by Chris Holmes
** Update 16/07.10: There is a link in the third comment at the end of this article to the website of Action on Smoking and Health (A.S.H.) which refers to a study on cravings that confirms exactly what I’m talking about here. God knows I never expected ASH to confirm or agree with anything I say, because they have staunchly defended and promoted Nicotine Replacement products until now, but maybe everyone involved in that is getting ready to admit that NRT is a complete waste of money because it’s based on a myth, just as I’ve been saying all along. Now watch them immediately start promoting some other pharmaceutical instead, instead of admitting openly how WRONG they were all this time about hypnotherapy, the Allen Carr approach, acupuncture… no, it’s chemicals, chemicals chemicals all the way!
Anyway enjoy the article!
Cravings Are Not Withdrawal Symptoms
Whether you are a smoker or not, you know what a craving is because we all get lots of cravings, they are not all about tobacco. In hypnotherapy we shut down cravings for all sorts of things routinely: smoking is just one example of that. If anyone reading this doesn’t believe that it is simply because they haven’t experienced it themselves, but it’s an everyday occurence for hypnotherapists – I’ve been doing this for the last ten years. Easily demonstrated too.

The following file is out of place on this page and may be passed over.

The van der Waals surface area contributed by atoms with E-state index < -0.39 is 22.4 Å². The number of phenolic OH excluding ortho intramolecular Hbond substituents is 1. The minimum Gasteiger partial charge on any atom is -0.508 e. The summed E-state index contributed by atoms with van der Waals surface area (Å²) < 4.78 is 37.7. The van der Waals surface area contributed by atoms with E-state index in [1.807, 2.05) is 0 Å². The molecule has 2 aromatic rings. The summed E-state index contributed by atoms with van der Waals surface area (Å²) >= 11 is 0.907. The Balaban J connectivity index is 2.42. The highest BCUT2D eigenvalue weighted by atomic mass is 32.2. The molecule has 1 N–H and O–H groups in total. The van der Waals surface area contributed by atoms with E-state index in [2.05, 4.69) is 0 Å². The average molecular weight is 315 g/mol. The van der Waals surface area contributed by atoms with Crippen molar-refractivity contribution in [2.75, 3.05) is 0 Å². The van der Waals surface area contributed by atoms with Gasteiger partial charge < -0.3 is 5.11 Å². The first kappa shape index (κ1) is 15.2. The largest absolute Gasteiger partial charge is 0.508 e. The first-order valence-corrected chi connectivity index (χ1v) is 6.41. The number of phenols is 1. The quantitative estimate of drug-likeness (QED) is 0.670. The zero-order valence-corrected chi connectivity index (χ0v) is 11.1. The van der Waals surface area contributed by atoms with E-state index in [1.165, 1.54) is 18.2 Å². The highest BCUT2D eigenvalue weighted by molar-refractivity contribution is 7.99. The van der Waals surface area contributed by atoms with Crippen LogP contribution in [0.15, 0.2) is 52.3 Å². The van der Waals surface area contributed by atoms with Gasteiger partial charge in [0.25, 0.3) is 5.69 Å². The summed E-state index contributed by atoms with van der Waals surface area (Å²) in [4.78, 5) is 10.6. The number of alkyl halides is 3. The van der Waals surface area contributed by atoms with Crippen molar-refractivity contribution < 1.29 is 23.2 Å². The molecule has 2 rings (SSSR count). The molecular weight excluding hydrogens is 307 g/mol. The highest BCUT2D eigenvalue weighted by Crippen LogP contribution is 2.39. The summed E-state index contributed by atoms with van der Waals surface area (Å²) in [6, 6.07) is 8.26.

For several decades now, smokers have had it drilled into them that smoking is “nicotine addiction, nicotine addiction, nicotine addiction”. Yet for most of the time people have been smoking tobacco in Europe it has simply been regarded as a filthy habit. Odd references to “addiction” have occured down the ages but that is partly due to the unclear meaning of the term, which has often been confused with Compulsive Habit anyway. But I can easily explain why smokers’ cravings cannot possibly be withdrawal symptoms and are not related to nicotine levels in the blood anyway.
Now, don’t get me wrong: I know from my own experience as a smoker in the past that trying to quit smoking with willpower alone – or with nicotine replacement products, Zyban or Champix – CAN be a real struggle, or even seem impossible. According to the U.K. Government’s own commissioned studies into the long-term outcomes of those methods (which the National Health Service recommend) the chances are very much that your success – if any – will be temporary. What smokers don’t realise is, that is NOT because it is really hard to stop smoking, it is because those methods are all based on a myth: “addiction” to nicotine.